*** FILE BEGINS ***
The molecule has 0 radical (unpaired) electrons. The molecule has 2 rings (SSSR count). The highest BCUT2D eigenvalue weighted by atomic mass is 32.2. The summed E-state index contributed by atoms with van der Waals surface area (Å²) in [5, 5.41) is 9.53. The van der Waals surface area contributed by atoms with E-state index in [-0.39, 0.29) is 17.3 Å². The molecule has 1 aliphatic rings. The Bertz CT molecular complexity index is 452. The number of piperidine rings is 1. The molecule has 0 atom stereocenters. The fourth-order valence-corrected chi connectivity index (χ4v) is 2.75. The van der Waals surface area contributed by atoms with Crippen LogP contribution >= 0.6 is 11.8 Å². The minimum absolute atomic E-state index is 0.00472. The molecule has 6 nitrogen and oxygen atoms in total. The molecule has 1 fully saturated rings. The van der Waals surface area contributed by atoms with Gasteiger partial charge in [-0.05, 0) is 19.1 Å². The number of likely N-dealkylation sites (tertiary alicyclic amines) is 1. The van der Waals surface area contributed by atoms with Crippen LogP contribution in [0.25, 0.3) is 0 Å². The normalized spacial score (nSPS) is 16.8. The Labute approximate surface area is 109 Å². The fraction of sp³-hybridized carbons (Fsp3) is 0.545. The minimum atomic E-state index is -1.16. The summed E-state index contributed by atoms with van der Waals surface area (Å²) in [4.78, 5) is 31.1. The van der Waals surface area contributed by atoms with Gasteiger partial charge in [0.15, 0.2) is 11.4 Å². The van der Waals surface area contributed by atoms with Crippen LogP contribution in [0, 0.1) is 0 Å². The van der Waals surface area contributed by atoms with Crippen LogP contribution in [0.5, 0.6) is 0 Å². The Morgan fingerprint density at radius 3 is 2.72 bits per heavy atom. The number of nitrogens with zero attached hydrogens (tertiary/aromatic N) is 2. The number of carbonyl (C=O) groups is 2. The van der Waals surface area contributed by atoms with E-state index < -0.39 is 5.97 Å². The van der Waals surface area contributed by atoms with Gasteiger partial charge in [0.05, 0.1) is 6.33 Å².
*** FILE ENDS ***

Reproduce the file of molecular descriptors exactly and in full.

The molecule has 0 radical (unpaired) electrons. The molecule has 2 rings (SSSR count). The highest BCUT2D eigenvalue weighted by atomic mass is 32.2. The summed E-state index contributed by atoms with van der Waals surface area (Å²) in [5, 5.41) is 9.53. The van der Waals surface area contributed by atoms with E-state index in [-0.39, 0.29) is 17.3 Å². The molecule has 1 aliphatic rings. The Bertz CT molecular complexity index is 452. The number of piperidine rings is 1. The molecule has 0 atom stereocenters. The fourth-order valence-corrected chi connectivity index (χ4v) is 2.75. The van der Waals surface area contributed by atoms with Crippen LogP contribution >= 0.6 is 11.8 Å². The minimum absolute atomic E-state index is 0.00472. The molecule has 6 nitrogen and oxygen atoms in total. The molecule has 1 fully saturated rings. The van der Waals surface area contributed by atoms with Gasteiger partial charge in [-0.05, 0) is 19.1 Å². The number of likely N-dealkylation sites (tertiary alicyclic amines) is 1. The van der Waals surface area contributed by atoms with Crippen LogP contribution in [0.25, 0.3) is 0 Å². The normalized spacial score (nSPS) is 16.8. The Labute approximate surface area is 109 Å². The fraction of sp³-hybridized carbons (Fsp3) is 0.545. The minimum atomic E-state index is -1.16. The summed E-state index contributed by atoms with van der Waals surface area (Å²) in [4.78, 5) is 31.1. The van der Waals surface area contributed by atoms with Gasteiger partial charge in [0.15, 0.2) is 11.4 Å². The van der Waals surface area contributed by atoms with Crippen LogP contribution in [0, 0.1) is 0 Å². The van der Waals surface area contributed by atoms with Crippen LogP contribution in [0.5, 0.6) is 0 Å². The Morgan fingerprint density at radius 3 is 2.72 bits per heavy atom. The number of nitrogens with zero attached hydrogens (tertiary/aromatic N) is 2. The number of carbonyl (C=O) groups is 2. The van der Waals surface area contributed by atoms with E-state index < -0.39 is 5.97 Å². The van der Waals surface area contributed by atoms with Gasteiger partial charge in [0.05, 0.1) is 6.33 Å².